Addiction affects several aspects of a person’s life including their health. Sleep disorders are common amongst those dealing with substance abuse. Sleep disorders associated with substance abuse include sleep impairment, moderate to severe insomnia, sleep apnea and restless leg syndrome.
A study conducted at the Alcohol and Drug Recovery Center at the Cleveland Clinic found that substance abusers are five to ten times more likely to have sleep disorders. According to the study, the “vast majority of alcoholic patients entering treatment reported insomnia-related symptoms.” Alcohol can affect your rapid eye movement (REM) sleep and increase the time it takes to fall asleep.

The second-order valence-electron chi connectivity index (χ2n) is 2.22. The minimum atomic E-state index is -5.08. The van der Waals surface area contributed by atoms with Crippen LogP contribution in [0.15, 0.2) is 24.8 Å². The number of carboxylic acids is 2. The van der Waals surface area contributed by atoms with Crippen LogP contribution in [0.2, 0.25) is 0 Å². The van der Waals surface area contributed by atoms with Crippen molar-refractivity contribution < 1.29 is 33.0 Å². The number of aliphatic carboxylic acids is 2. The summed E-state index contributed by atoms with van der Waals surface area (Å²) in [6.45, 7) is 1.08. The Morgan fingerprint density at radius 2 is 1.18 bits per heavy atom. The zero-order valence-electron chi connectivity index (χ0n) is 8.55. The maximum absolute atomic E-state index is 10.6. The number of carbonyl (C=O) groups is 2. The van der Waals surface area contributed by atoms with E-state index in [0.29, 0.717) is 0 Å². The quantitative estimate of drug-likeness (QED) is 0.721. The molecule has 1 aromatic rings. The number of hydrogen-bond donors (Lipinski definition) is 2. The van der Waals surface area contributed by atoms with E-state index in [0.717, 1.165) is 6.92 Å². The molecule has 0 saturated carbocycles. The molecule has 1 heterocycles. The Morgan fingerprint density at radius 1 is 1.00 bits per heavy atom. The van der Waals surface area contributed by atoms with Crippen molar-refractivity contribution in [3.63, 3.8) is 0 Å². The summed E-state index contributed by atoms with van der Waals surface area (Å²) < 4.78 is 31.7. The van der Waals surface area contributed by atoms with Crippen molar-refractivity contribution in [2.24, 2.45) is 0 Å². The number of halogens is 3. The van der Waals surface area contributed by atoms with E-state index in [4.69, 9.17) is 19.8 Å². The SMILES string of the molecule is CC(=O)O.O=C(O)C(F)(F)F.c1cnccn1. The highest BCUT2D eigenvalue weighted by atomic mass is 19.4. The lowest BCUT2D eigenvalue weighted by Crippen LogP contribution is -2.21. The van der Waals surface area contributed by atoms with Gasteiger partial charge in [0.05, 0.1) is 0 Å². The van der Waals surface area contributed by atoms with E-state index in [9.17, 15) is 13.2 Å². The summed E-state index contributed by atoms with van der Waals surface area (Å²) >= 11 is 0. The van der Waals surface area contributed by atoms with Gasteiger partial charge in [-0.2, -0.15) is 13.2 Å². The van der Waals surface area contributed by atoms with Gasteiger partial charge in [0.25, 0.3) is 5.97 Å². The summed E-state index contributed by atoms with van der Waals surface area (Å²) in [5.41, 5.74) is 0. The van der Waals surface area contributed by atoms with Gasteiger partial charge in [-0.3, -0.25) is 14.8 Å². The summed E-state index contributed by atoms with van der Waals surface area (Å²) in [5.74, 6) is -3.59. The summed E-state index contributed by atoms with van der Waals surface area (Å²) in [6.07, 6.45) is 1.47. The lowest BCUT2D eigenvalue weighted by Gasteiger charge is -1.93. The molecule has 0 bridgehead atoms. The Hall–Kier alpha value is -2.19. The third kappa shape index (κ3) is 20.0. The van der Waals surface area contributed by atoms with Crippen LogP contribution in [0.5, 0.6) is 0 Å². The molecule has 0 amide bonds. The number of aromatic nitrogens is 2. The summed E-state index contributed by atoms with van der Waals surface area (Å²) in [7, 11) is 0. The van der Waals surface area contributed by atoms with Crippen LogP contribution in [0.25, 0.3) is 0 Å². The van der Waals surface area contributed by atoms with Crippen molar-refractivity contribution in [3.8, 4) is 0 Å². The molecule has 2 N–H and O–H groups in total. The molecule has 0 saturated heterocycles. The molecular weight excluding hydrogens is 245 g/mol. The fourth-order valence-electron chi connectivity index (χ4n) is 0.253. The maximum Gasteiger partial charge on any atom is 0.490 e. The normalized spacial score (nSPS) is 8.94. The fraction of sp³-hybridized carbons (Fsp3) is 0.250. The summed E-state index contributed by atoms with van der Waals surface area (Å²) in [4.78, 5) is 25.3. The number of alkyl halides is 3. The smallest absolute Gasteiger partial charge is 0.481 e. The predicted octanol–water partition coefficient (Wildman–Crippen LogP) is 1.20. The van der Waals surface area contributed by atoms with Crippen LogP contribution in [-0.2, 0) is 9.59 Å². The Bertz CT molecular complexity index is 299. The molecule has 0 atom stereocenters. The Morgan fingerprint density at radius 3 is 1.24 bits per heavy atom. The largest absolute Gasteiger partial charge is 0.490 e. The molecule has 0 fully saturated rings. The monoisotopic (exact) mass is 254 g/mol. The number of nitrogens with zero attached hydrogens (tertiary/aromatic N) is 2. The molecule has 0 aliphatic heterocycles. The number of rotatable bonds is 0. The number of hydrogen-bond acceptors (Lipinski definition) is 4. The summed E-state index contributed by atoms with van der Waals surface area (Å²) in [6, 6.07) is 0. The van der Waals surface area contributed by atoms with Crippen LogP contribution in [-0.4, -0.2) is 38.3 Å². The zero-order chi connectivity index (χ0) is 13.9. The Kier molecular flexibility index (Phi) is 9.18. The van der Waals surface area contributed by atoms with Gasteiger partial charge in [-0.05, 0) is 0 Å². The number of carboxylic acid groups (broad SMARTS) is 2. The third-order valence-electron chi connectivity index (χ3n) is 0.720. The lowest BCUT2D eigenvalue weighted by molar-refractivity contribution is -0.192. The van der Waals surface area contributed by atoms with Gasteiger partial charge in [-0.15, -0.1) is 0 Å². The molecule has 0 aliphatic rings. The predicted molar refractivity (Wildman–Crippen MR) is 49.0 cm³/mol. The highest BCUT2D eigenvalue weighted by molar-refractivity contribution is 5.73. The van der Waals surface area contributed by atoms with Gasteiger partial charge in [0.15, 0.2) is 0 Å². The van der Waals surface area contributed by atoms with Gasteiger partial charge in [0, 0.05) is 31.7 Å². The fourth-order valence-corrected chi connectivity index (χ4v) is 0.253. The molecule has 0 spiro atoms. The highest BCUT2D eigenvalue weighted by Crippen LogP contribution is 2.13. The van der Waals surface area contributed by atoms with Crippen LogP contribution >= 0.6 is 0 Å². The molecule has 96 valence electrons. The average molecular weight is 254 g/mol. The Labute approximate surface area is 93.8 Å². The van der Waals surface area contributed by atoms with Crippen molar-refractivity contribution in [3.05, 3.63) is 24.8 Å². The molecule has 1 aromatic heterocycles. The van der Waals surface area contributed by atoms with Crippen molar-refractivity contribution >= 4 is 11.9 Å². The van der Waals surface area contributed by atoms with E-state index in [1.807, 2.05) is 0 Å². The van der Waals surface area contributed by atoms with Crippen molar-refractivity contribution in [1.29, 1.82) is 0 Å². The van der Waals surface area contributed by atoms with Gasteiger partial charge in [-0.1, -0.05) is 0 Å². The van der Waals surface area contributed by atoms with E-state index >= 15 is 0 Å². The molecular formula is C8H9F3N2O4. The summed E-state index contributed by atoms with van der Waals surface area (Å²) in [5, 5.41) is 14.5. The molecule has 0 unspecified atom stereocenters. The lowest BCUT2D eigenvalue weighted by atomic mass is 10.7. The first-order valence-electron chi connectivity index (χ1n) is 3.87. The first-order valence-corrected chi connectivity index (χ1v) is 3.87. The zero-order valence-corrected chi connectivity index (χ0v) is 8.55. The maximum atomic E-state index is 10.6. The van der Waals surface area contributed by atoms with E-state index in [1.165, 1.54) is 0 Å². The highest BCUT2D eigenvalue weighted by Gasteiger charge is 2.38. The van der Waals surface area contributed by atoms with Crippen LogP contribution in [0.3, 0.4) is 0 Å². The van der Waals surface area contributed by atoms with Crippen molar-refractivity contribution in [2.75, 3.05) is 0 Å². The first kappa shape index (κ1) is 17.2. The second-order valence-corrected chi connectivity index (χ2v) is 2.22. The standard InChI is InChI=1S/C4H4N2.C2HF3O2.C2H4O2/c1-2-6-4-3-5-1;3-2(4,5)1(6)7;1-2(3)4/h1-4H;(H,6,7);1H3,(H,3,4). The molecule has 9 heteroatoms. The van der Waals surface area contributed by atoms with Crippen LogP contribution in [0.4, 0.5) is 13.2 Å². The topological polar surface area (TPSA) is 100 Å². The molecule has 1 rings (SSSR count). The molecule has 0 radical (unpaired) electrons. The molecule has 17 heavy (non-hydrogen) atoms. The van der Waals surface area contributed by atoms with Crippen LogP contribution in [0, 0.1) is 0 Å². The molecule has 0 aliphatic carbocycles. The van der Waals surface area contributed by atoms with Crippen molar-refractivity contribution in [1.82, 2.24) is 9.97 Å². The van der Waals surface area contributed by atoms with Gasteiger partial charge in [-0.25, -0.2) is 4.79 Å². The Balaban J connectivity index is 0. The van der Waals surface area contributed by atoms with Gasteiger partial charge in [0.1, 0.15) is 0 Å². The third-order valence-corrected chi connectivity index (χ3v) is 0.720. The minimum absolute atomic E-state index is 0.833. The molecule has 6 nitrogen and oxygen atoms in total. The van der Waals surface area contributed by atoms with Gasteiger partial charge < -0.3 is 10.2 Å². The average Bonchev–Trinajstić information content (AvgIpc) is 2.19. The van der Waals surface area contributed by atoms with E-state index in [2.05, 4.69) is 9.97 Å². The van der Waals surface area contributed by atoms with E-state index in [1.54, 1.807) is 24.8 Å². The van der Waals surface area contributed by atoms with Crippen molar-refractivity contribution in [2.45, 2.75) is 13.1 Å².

Many people are under the false impression that alcohol can help them fall asleep. The truth is that alcohol is more likely to interfere with your normal sleeping patterns than it is to aid in restful sleep. Alcohol has been shown to affect circadian rhythms making it difficult to sleep, lowering your metabolism, energy, immune system and more.
Bottom line – the more you drink, the more likely you are to experience adverse effects such as an inability to sleep. The health risks associated with even moderate alcohol consumption are devastating. Abstinence from alcohol can help improve many areas of your life including your ability to sleep, overall health and wellbeing.